This post is an interview I gave to the blog 3-Star Learning Experiences. User Experience and Learning Experience Design are interweaved, and since I work on UX for EdTech, I have to say a thing or two about it. Specifically, this blog is about user behaviour when the setting is corporate education and the educational objective is “performance improvement”.
What do employees need to be motivated to strive for performance improvement?
Motivation has been popularly broken down into intrinsic and extrinsic, based on neuropsychological observations [1,2]. In the grand scheme of things we can hold these observations as true; on the one hand, the experiments where these observations came from were primarily performed on western white men, so they say more about our lifestyle rather than about the human condition . On the other hand, the demographic situation in the workplace changes quite slowly, and is (unfortunately, but still) adequately reflected on research demographics, so I do not think we can just totally dismiss contemporary research quite yet. That is, we have just recently only started to crack the code, so everything we say should be taken with a pinch of salt. That said, here’s what we know.
Extrinsic motivation works but can only go so far. At some stage you’ll have all the recognition you want from your peers, and your bonuses are going to be enough that you’re happy with what you make, and you’ll want no more, because then you’ll have to increase your management efforts and you don’t want to get into that. People want neither too much money, nor too many options [4,5]. So everything goes well. Is that enough?
Typically not. At the very least, extrinsic motivation is not going to be enough for the employees who matter most. We can kid ourselves with “celebrating how everyone matters blah blah blah” (Insert mental image of flowers, unicorns, and rainbows here. And kittens. Lots of them), but the hard-to-swallow truth is that some people will be more willing to contribute than others. And that’s totally fine. Not everyone needs to be a star. The important thing to follow is that the contributing people need to know why they should improve their performance in the first place, and this implies that their organisation has to give them a sense of vision, purpose, and facilitate participation. Participation allows for the ownership of said vision and purpose. That’s a really strong motivator and, in my opinion, as much as you can get from people. I can think of no better way to make intrinsic motivation work.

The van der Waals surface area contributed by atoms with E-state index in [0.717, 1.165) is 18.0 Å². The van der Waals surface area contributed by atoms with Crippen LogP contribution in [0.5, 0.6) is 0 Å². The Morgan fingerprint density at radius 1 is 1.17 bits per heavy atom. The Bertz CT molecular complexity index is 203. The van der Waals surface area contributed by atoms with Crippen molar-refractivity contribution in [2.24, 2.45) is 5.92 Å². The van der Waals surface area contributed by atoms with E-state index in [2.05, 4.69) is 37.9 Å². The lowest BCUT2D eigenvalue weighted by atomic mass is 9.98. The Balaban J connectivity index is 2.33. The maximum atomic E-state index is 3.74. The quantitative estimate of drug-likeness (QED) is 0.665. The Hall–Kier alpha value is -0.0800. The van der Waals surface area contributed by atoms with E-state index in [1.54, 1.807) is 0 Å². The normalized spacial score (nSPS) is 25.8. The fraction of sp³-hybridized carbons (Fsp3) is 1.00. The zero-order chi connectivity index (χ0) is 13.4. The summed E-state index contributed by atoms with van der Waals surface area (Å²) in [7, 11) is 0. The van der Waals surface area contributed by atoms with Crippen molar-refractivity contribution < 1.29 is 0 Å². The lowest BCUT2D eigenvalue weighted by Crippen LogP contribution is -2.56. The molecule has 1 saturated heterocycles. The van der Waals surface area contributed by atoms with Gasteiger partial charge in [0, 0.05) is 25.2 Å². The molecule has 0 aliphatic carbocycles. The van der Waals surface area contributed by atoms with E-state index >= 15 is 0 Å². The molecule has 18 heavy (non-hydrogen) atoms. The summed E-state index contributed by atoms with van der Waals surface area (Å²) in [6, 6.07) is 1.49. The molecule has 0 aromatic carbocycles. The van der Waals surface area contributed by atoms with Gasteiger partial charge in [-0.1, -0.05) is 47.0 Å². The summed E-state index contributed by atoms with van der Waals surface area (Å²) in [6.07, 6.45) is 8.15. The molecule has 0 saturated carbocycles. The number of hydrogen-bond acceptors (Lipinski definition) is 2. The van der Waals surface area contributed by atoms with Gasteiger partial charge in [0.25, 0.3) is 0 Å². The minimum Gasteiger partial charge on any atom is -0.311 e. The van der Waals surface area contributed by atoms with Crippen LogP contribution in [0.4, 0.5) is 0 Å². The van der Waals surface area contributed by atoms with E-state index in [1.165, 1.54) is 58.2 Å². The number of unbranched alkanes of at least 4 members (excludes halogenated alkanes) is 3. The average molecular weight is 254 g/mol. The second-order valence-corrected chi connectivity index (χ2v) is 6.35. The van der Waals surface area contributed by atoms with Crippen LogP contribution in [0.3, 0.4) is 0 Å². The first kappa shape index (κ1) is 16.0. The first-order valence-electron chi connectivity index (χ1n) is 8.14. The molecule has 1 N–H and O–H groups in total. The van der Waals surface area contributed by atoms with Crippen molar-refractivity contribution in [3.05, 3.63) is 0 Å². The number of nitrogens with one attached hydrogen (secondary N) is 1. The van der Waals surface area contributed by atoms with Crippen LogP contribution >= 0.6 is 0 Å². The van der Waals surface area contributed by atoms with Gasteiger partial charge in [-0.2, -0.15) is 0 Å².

My proposition is that we should look into ancient Democracies for ideas. They were doing all these things to a great extent, they did so in practice rather than in theory, and they did not have the ideological baggage we have now. We cannot copy ideas from them, because the world has fundamentally changed since then and also because ancient Democracies were not perfect, so I am totally against romanticising and sanctifying the ancient world. Rather, I am looking for inspiration, because these regimes were highly practical and innovative, as their motivation was to solve practical problems they had at the time, and not ideology ABC or XYZ. We have to take this inspiration and change it and transform it and own it and make it suitable for the 21st Century. Obviously I am not the first person to have come up with this idea .
Whatever the changes we need to make in order to adapt ancient ideas to the present, and however imperfect the ancients were, one cannot underestimate the fact that ancient Democracies kept the motivation of an entire populace high for many hundred years. This was in par with high performance in a broad variety of sectors that were important to them.
What does performance improvement actually mean? We came up with the feedback tool to assess competencies but what would be other ways to ‘measure’ performance improvement?
First of, let’s do justice to feedback so that then we can get to the measuring part. I think it’s confusing to jump straight ahead to the assessing bit and connect our feedback tool with assessment and measuring. At the very least I would be careful with the choice of words in order to make the point that formative self- or peer assessment is significantly different to summative measuring. They’re worlds apart, really.